Ultra high-tech flight simulators unveiled at Camp Pendleton. (The Obama girls saw them last month)
In the upcoming Pentagon budget battles, the Marine Corps' new, expensive and ultra high-tech flight simulators for Huey and Cobra helicopters may have allies in the White House: President Obama’s daughters.
The simulators at Camp Pendleton were unveiled Thursday to the press, but Malia, 12, and Sasha, 9, got a sneak peak June 13 while their mother, First Lady Michelle Obama, was giving a morale-boosting speech to 3,500 Marines and family members elsewhere on the base.
As per the Secret Service order, no pictures were taken and word of the visit was hush-hush until the formal unveiling ceremony.
Bell Helicopter employees who were there say the girls were allowed to sit in the pilots' seats and "fly" the copters, including "firing" weapon systems. "They were amazed at how real it seemed," said Mohammad Usman Ali, a Bell integrated-product team leader.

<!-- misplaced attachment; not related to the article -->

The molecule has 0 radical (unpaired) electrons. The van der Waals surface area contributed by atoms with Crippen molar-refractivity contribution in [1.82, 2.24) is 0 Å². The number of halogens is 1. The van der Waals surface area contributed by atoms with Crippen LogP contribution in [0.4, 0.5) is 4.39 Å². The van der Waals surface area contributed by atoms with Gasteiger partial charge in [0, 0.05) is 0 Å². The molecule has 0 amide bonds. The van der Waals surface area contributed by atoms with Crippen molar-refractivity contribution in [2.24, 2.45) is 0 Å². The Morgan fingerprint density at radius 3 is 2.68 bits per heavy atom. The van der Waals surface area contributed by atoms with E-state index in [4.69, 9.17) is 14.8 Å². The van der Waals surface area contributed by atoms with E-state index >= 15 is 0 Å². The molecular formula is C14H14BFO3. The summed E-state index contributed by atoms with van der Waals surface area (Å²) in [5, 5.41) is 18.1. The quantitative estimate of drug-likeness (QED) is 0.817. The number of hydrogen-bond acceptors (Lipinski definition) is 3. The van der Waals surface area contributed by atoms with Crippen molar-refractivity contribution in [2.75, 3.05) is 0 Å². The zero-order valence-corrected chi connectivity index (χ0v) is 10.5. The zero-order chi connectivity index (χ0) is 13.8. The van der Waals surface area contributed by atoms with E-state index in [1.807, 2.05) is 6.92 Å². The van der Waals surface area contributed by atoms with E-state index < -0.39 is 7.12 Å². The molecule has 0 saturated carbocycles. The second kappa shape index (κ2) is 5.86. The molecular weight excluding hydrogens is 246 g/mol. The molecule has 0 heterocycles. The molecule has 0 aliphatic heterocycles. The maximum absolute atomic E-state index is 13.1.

Malia was particularly taken. "After she flew Yankee (the Huey), she said, 'I think I want to be a helicopter pilot,'" said Rod Beechey, an air crew trainer for Bell.
Bell Helicopter of Ft. Worth was the primary contractor. Among the subs was Cubic of San Diego. The Huey simulator cost $14.7 million; the Cobra $16.2 million.
The simulators allow pilots to get the experience of flying in difficult conditions, without the attendant risks. Videos can display the terrain of Camp Pendleton, Afghanistan, or Iraq. Simulators can be hooked into each other so that the pilots have the experience of flying in tandem.
One of the trainers said the new simulators are like a new BMW and, by comparison, the old ones are like a Ford Taurus.
"We're going to save lives," Col. Thomas D. Weidley told the audience gathered in the converted warehouse at the base air station. "It does make a difference. Every dollar spent on these simulators is worth it."
On the dollar part, the first daughters might agree.
-- Tony Perry at Camp Pendleton
Photo: Flight simulator at Camp Pendleton. Credit: Tony Perry / Los Angeles Times